What's in a name?

I haven't written here since the beginning of November. So hard to get near the computer at home, but I'm off for the day and I have the time to write and knit. Hooray!

The (Maximalist) Minimalist Cardigan lies in a heap on the ironing board. It is finished. Blocked, sewn and ironed. I am still in the denial phase. I'm telling myself that maybe it doesn't fit because I accidentally knit one size too big. This is true. But maybe it's because I didn't set the sleeves in right...or, it just occurred to me now - maybe I knit the back in one size and the fronts in a smaller size! No. I can't bear it. This will have to be a story for another day.

After the sweater disaster, I got down to knitting hats for our guild's community knitting effort. I had promised to knit some small hats in dark colours so gosh darn it, that's what I did. I knit two plain tuques in black Cascade 220, all the while thinking about Jared Flood''s (cool-ass) Koolhaas Hat from IK Holiday 2007. 

Rationalizing about community knitting and chastened by the (Maximalist) Minimalist, debacle I knit my first Koolhaas in Canadiana Sayelle (cost - 49 cents at the Sally Ann). The Yak called for by the pattern appears only in my dreams and is also apparently beyond the realm of the practical for many others. Many people have been knitting this hat in Cascade 220. A few have mourned that their hats turned out too big. Say no more! I worked out that this pattern is based on repeats of 8 stitches. I cast on 88 stitches instead of 104 or whatever it is and had at it.  I produced a very nice navy blue hat for a toddler and set out to take a few photos. 

Wouldn't fit on on my head. Looked stupid on bowls. But look what a good cosy it would make for a large sized margarine tub!
















Cosy you say? How about this cool-ass tea cosy! Thus a new bit of slang has entered into my vocabulary.



















Inspired, I got out the remaining skein of black Cascade 220 from the stash and, after looking carefully at the pattern, cast on the requisite number of stitches. I switched from dpns to a circular need sized 4.5 mm. I've already done the ribbing plus two of 4 pattern repeats. Reading Jean Miles's blog last night, I got to thinking about cable needles.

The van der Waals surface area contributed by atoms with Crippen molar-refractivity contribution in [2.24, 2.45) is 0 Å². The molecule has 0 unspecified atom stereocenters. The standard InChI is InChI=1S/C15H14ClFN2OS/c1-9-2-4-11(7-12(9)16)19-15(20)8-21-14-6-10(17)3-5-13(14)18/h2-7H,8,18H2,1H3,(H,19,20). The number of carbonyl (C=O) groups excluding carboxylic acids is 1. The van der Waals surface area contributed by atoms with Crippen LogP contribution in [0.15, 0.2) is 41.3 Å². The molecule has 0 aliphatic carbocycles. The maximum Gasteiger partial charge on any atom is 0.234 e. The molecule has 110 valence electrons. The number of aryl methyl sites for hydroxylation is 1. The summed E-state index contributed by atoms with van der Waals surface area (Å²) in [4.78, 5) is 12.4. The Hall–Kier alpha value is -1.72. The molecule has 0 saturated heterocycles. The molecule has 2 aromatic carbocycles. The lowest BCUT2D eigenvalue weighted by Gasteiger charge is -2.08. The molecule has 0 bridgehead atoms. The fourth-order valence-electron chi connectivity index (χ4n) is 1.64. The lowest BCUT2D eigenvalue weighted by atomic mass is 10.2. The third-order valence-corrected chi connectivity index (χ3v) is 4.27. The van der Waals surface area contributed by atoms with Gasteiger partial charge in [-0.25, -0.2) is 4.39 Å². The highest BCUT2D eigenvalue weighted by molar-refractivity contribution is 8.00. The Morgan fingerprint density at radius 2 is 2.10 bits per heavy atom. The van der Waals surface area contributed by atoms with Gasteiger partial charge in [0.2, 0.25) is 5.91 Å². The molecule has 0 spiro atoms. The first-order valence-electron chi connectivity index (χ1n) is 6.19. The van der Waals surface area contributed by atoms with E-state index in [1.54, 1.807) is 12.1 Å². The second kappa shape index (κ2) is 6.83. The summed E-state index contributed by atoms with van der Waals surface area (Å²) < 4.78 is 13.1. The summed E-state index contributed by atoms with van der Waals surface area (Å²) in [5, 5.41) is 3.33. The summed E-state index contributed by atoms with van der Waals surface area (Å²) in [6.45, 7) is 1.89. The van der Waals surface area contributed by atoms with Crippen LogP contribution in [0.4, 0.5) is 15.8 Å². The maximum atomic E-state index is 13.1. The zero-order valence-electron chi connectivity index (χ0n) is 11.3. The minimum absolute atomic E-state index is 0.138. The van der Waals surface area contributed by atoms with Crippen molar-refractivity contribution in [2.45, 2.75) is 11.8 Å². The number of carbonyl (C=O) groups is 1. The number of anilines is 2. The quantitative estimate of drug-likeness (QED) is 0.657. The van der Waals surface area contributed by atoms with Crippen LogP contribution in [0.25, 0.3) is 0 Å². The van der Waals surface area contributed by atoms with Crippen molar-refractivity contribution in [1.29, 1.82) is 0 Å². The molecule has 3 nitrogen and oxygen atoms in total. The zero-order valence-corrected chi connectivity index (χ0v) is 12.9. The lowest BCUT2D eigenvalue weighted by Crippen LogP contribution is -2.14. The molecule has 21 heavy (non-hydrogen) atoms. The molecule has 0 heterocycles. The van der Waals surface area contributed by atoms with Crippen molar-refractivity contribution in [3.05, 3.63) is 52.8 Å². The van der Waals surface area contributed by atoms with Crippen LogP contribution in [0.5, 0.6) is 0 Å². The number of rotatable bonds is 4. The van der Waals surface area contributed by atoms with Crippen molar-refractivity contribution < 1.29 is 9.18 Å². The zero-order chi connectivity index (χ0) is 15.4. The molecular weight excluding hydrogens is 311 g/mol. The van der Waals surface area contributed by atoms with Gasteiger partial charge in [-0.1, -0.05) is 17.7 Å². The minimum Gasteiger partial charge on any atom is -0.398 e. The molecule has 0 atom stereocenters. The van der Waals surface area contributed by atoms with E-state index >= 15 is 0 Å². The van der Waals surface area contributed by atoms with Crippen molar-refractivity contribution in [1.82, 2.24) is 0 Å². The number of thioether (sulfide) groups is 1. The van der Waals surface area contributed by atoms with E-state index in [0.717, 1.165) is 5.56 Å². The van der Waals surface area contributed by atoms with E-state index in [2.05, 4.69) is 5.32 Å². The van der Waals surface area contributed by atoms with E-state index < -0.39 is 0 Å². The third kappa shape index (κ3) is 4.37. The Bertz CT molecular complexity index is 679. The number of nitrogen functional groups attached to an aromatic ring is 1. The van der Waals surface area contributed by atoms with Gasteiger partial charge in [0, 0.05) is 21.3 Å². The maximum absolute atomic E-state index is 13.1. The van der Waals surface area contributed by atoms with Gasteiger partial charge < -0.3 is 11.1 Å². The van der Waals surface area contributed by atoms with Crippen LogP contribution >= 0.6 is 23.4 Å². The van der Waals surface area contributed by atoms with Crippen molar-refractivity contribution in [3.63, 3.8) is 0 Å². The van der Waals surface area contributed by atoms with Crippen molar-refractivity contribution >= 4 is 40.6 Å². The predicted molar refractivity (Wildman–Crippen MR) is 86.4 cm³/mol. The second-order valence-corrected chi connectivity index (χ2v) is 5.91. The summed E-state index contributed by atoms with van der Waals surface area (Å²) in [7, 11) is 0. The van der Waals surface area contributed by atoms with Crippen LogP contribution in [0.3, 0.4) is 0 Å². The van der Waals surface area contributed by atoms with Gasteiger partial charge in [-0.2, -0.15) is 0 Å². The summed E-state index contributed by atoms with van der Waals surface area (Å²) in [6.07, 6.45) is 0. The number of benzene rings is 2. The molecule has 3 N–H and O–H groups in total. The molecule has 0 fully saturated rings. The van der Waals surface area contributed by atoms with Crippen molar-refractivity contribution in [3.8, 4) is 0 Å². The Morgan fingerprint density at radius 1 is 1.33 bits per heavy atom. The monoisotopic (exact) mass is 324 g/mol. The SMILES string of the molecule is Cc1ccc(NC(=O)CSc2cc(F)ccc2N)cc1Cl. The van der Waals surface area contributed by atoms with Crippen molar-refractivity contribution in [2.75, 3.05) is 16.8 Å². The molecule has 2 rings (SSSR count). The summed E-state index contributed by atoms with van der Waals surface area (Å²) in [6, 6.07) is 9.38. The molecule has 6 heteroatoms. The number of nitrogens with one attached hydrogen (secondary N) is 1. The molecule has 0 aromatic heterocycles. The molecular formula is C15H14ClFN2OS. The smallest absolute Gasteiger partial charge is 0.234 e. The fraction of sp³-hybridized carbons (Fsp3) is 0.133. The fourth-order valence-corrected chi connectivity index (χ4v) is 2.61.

Personally, I've never used one, preferring instead a specimen of one of the better classes of wooden toothpicks. Well, "preferring" is not the right word here since I've never actually used a commercially produced cable needle. The idea seems to be that because of the dip in a cable needle, it helps keep the stitches that you're slipping from stretching out. With the (cool-ass) Koolhaas, this is very important because of the wandering twisted stitches that are crisscrossing over the place. Your technique is very exposed on this hat and you want your stitches to look uniform. I think that's the idea anyway. Maybe I will try it one day.

Meanwhile I'll stick to the toothpick and get that cool ass hat done today!






Comments

Anonymous said…
Since it has been a double hat winter, I have been glad to have this beautiful hat to wear on top of my ugly but windproof toque. Sometimes too big is perfect.
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Anonymous said…
The hat pictured here actually just the prototype. You're right though, the second one which I made out of Berocco Alpaca turned out much nicer. Too bad a don't have a picture of it.

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